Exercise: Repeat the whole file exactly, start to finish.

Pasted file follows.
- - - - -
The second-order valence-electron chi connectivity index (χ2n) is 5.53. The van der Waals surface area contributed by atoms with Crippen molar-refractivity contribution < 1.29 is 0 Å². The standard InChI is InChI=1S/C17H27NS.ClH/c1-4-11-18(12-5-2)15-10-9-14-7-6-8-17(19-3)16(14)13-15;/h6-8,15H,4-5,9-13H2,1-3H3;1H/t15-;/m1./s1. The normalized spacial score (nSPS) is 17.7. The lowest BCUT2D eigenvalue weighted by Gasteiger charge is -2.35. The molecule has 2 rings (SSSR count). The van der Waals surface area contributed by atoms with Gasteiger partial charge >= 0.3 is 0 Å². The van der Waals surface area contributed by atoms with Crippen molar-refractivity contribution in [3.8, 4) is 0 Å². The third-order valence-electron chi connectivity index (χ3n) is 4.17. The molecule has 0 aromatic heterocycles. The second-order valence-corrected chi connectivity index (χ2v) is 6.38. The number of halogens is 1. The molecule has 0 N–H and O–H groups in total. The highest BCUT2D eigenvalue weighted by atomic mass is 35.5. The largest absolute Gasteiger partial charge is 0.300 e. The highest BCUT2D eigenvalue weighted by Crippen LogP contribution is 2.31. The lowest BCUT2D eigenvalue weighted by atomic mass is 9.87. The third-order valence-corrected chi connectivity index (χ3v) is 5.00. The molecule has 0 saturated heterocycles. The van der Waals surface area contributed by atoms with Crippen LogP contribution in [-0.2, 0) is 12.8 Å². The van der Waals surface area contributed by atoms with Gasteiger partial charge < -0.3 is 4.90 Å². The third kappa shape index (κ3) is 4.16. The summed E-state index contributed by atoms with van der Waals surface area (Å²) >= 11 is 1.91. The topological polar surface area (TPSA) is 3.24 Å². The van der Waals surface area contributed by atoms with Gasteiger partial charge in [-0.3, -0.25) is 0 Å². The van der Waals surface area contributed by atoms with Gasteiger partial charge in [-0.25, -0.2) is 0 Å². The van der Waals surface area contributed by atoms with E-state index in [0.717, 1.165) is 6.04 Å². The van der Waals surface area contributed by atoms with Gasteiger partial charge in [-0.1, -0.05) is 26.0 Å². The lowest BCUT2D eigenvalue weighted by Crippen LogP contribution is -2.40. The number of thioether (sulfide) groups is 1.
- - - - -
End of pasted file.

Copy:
The second-order valence-electron chi connectivity index (χ2n) is 5.53. The van der Waals surface area contributed by atoms with Crippen molar-refractivity contribution < 1.29 is 0 Å². The standard InChI is InChI=1S/C17H27NS.ClH/c1-4-11-18(12-5-2)15-10-9-14-7-6-8-17(19-3)16(14)13-15;/h6-8,15H,4-5,9-13H2,1-3H3;1H/t15-;/m1./s1. The normalized spacial score (nSPS) is 17.7. The lowest BCUT2D eigenvalue weighted by Gasteiger charge is -2.35. The molecule has 2 rings (SSSR count). The van der Waals surface area contributed by atoms with Gasteiger partial charge >= 0.3 is 0 Å². The van der Waals surface area contributed by atoms with Crippen molar-refractivity contribution in [3.8, 4) is 0 Å². The third-order valence-electron chi connectivity index (χ3n) is 4.17. The molecule has 0 aromatic heterocycles. The second-order valence-corrected chi connectivity index (χ2v) is 6.38. The number of halogens is 1. The molecule has 0 N–H and O–H groups in total. The highest BCUT2D eigenvalue weighted by atomic mass is 35.5. The largest absolute Gasteiger partial charge is 0.300 e. The highest BCUT2D eigenvalue weighted by Crippen LogP contribution is 2.31. The lowest BCUT2D eigenvalue weighted by atomic mass is 9.87. The third-order valence-corrected chi connectivity index (χ3v) is 5.00. The molecule has 0 saturated heterocycles. The van der Waals surface area contributed by atoms with Crippen LogP contribution in [-0.2, 0) is 12.8 Å². The van der Waals surface area contributed by atoms with Gasteiger partial charge < -0.3 is 4.90 Å². The third kappa shape index (κ3) is 4.16. The summed E-state index contributed by atoms with van der Waals surface area (Å²) >= 11 is 1.91. The topological polar surface area (TPSA) is 3.24 Å². The van der Waals surface area contributed by atoms with Gasteiger partial charge in [-0.3, -0.25) is 0 Å². The van der Waals surface area contributed by atoms with Gasteiger partial charge in [-0.25, -0.2) is 0 Å². The van der Waals surface area contributed by atoms with E-state index in [0.717, 1.165) is 6.04 Å². The van der Waals surface area contributed by atoms with Gasteiger partial charge in [-0.1, -0.05) is 26.0 Å². The lowest BCUT2D eigenvalue weighted by Crippen LogP contribution is -2.40. The number of thioether (sulfide) groups is 1.